|Purred: Fri Mar 29, '13 5:07pm PST |
|Rumpy, is your Pops a Sphynx? They have no hair...
A cat who tests positive for FIV can be healthy and live a long time. Our Mom had a cat years ago named Gordon who tested positive for FIV. That cat was her son's prizewinning 4-H cat and he was healthy at the time he died at age 11. His death was due to an evil act by Mom's ex, which was one of the reasons why the ex became EX right after that happened.
BTW that "rolling skin" thing you talk about is a classic sign of the feline hyperesthesia syndrome & in fact, one of the syndrome's nicknames is "rolling skin syndrome."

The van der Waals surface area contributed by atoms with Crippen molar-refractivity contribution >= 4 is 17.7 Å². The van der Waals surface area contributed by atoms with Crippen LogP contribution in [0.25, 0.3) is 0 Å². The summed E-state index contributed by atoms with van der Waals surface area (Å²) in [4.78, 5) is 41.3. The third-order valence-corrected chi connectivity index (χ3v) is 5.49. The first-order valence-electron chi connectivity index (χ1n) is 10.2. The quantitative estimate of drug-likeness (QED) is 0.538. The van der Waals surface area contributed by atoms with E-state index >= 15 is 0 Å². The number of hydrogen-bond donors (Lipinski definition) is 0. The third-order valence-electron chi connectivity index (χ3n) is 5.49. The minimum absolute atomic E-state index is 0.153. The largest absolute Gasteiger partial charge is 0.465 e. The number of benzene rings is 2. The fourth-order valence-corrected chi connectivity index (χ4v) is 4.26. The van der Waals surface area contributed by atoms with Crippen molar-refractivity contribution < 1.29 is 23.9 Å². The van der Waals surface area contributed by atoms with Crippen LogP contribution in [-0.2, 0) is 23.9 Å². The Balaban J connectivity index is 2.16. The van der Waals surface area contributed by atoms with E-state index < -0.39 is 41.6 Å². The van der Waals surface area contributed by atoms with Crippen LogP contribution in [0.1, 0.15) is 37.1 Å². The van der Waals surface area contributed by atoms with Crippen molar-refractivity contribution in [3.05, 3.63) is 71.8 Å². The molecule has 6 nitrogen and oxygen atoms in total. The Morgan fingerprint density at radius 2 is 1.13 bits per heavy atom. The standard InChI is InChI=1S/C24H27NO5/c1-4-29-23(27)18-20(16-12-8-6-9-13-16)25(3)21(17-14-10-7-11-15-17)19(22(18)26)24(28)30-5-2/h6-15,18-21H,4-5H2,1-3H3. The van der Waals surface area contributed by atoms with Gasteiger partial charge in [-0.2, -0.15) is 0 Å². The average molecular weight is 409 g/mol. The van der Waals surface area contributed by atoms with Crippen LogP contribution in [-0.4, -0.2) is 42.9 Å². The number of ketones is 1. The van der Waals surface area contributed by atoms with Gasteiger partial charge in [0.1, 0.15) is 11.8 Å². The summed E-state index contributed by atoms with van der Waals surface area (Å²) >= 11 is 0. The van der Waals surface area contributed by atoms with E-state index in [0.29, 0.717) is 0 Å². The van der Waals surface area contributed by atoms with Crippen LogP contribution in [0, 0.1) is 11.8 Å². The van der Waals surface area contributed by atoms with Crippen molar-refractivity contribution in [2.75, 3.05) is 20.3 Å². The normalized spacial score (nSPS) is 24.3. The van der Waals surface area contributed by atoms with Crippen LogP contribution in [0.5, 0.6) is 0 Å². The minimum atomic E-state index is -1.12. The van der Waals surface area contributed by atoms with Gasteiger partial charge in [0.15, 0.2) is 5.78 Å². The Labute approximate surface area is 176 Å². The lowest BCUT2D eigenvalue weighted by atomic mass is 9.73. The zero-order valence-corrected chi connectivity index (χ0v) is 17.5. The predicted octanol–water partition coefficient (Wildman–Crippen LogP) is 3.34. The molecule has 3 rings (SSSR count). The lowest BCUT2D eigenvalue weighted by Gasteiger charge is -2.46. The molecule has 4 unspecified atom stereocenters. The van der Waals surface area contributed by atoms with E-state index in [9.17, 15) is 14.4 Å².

Inability to get along with other cats & other socialization problems are common when a kitten is raised alone. Kittens raised alone such as single handraised orphan kittens, kittens taken from a mother too early, or kittens who for whatever reason, doesn't get to interact with a mother and littermates at the ages of approximately 7 to 8 weeks or older, also won't learn how to inhibit biting and scratching. At this age, a kitten is able to get around well, and learns to inhibit biting and scratching by the reactions of its littermates and by the reaction (and discipline) from its mother when it gets too rough in play. This is one reason why kittens shouldn't be taken away from their mothers and littermates until they are at least 8 weeks of age, 12 to 16 weeks is even better because before 12 to 16 weeks a kittens immune system is very immature and the stress of going to a new home can often trigger problems such as a flareup of the herpes virus or upper respiratory problems.
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